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Breast cancer is one of the most common malignancies that seriously threaten women’s health. In the process of the malignant transformation of breast cancer, metabolic reprogramming and immune evasion represent the two main fascinating characteristics of cancer and facilitate cancer cell proliferation. Breast cancer cells generate energy through increased glucose metabolism. Lipid metabolism contributes to biological signal pathways and forms cell membranes except energy generation. Amino acids act as basic protein units and metabolic regulators in supporting cell growth. For tumor-associated immunity, poor immunogenicity and heightened immunosuppression cause breast cancer cells to evade the host’s immune system. For the past few years, the complex mechanisms of metabolic reprogramming and immune evasion are deeply investigated, and the genes involved in these processes are used as clinical therapeutic targets for breast cancer. Here, we review the recent findings related to abnormal metabolism and immune characteristics, regulatory mechanisms, their links, and relevant therapeutic strategies.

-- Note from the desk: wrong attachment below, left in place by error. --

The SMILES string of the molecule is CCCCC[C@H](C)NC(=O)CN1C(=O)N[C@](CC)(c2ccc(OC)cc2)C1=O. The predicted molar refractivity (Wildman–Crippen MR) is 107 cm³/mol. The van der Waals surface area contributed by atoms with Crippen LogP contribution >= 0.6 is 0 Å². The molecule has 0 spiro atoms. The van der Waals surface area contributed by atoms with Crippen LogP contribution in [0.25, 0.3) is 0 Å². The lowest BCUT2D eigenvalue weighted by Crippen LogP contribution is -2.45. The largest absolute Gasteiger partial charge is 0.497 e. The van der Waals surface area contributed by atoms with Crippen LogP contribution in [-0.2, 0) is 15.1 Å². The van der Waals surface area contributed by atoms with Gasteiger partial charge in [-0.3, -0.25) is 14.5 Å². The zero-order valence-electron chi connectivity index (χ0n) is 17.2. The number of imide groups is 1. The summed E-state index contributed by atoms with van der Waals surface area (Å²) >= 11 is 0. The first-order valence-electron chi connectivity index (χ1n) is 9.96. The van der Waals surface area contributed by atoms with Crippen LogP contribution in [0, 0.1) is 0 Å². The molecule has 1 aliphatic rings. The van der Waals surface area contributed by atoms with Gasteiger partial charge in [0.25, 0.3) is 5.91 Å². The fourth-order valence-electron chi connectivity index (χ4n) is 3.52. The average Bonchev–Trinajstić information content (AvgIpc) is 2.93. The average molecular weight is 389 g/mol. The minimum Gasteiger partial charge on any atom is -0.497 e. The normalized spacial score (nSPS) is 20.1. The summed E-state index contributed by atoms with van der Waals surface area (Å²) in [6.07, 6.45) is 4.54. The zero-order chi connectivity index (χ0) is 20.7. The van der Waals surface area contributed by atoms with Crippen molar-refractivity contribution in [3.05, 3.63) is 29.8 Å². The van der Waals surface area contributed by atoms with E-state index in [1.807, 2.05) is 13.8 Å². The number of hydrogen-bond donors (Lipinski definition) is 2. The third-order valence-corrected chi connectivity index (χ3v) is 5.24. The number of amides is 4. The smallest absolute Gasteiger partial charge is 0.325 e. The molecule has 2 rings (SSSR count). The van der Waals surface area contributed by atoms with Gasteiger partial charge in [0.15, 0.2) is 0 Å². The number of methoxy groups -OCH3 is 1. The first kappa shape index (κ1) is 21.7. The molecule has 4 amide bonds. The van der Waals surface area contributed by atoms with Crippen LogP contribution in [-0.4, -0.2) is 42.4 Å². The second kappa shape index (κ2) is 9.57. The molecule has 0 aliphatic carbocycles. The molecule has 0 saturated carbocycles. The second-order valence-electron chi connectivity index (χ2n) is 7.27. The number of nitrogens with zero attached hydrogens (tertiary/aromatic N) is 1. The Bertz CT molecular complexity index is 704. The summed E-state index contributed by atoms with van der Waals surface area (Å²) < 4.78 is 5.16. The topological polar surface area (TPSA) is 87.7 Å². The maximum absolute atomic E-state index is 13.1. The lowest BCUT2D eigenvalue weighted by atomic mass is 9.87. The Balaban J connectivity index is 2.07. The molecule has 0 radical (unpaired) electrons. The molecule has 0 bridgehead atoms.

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Durability of neutralizing antibodies and T-cell response post SARS-CoV-2 infection
Yun Tan, Feng Liu, Xiaoguang Xu, Yun Ling, Weijin Huang, Zhaoqin Zhu, Mingquan Guo, Yixiao Lin, Ziyu Fu, Dongguo Liang, Tengfei Zhang, Jian Fan, Miao Xu, Hongzhou Lu, Saijuan Chen
Front. Med..  https://doi.org/10.1007/s11684-020-0822-5
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The ongoing pandemic of coronavirus disease 19 (COVID-19) is caused by a newly discovered β coronavirus named severe acute respiratory syndrome coronavirus 2 (SARS-CoV-2). How long the adaptive immunity triggered by SARS-CoV-2 can last is of critical clinical relevance in assessing the probability of second infection and efficacy of vaccination. Here we examined, using ELISA, the IgG antibodies in serum specimens collected from 17 COVID-19 patients at 6–7 months after diagnosis and the results were compared to those from cases investigated 2 weeks to 2 months post-infection. All samples were positive for IgGs against the S- and N-proteins of SARS-CoV-2. Notably, 14 samples available at 6–7 months post-infection all showed significant neutralizing activities in a pseudovirus assay, with no difference in blocking the cell-entry of the 614D and 614G variants of SARS-CoV-2. Furthermore, in 10 blood samples from cases at 6–7 months post-infection used for memory T-cell tests, we found that interferon γ-producing CD4+ and CD8+ cells were increased upon SARS-CoV-2 antigen stimulation. Together, these results indicate that durable anti-SARS-CoV-2 immunity is common in convalescent population, and vaccines developed from 614D variant may offer protection from the currently predominant 614D variant of SARS-CoV-2.